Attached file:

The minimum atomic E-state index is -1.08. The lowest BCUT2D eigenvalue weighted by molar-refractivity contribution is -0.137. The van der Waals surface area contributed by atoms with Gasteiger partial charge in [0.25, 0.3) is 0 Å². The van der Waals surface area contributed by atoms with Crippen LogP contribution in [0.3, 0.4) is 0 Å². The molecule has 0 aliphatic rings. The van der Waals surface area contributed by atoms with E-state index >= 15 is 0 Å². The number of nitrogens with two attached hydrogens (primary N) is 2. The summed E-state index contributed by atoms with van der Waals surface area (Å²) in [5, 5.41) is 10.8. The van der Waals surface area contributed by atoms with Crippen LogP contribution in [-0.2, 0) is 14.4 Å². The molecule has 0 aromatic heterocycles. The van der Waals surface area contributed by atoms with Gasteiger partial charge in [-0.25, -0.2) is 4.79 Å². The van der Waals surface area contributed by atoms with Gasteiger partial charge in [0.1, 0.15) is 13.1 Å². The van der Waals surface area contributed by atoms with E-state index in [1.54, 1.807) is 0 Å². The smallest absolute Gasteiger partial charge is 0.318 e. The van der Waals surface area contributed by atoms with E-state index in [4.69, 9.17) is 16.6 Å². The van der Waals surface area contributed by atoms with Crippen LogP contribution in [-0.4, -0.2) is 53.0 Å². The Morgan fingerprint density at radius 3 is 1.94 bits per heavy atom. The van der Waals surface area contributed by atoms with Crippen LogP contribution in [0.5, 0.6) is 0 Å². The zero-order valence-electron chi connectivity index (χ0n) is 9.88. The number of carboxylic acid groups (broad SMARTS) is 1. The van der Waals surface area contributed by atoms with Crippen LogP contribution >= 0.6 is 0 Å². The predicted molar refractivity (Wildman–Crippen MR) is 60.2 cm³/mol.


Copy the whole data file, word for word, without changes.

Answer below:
The minimum atomic E-state index is -1.08. The lowest BCUT2D eigenvalue weighted by molar-refractivity contribution is -0.137. The van der Waals surface area contributed by atoms with Gasteiger partial charge in [0.25, 0.3) is 0 Å². The van der Waals surface area contributed by atoms with Crippen LogP contribution in [0.3, 0.4) is 0 Å². The molecule has 0 aliphatic rings. The van der Waals surface area contributed by atoms with E-state index >= 15 is 0 Å². The number of nitrogens with two attached hydrogens (primary N) is 2. The summed E-state index contributed by atoms with van der Waals surface area (Å²) in [5, 5.41) is 10.8. The van der Waals surface area contributed by atoms with Crippen LogP contribution in [-0.2, 0) is 14.4 Å². The molecule has 0 aromatic heterocycles. The van der Waals surface area contributed by atoms with Gasteiger partial charge in [-0.25, -0.2) is 4.79 Å². The van der Waals surface area contributed by atoms with Gasteiger partial charge in [0.1, 0.15) is 13.1 Å². The van der Waals surface area contributed by atoms with E-state index in [1.54, 1.807) is 0 Å². The smallest absolute Gasteiger partial charge is 0.318 e. The van der Waals surface area contributed by atoms with E-state index in [4.69, 9.17) is 16.6 Å². The van der Waals surface area contributed by atoms with Crippen LogP contribution in [-0.4, -0.2) is 53.0 Å². The Morgan fingerprint density at radius 3 is 1.94 bits per heavy atom. The van der Waals surface area contributed by atoms with Crippen LogP contribution in [0.5, 0.6) is 0 Å². The zero-order valence-electron chi connectivity index (χ0n) is 9.88. The number of carboxylic acid groups (broad SMARTS) is 1. The van der Waals surface area contributed by atoms with Crippen LogP contribution >= 0.6 is 0 Å². The predicted molar refractivity (Wildman–Crippen MR) is 60.2 cm³/mol.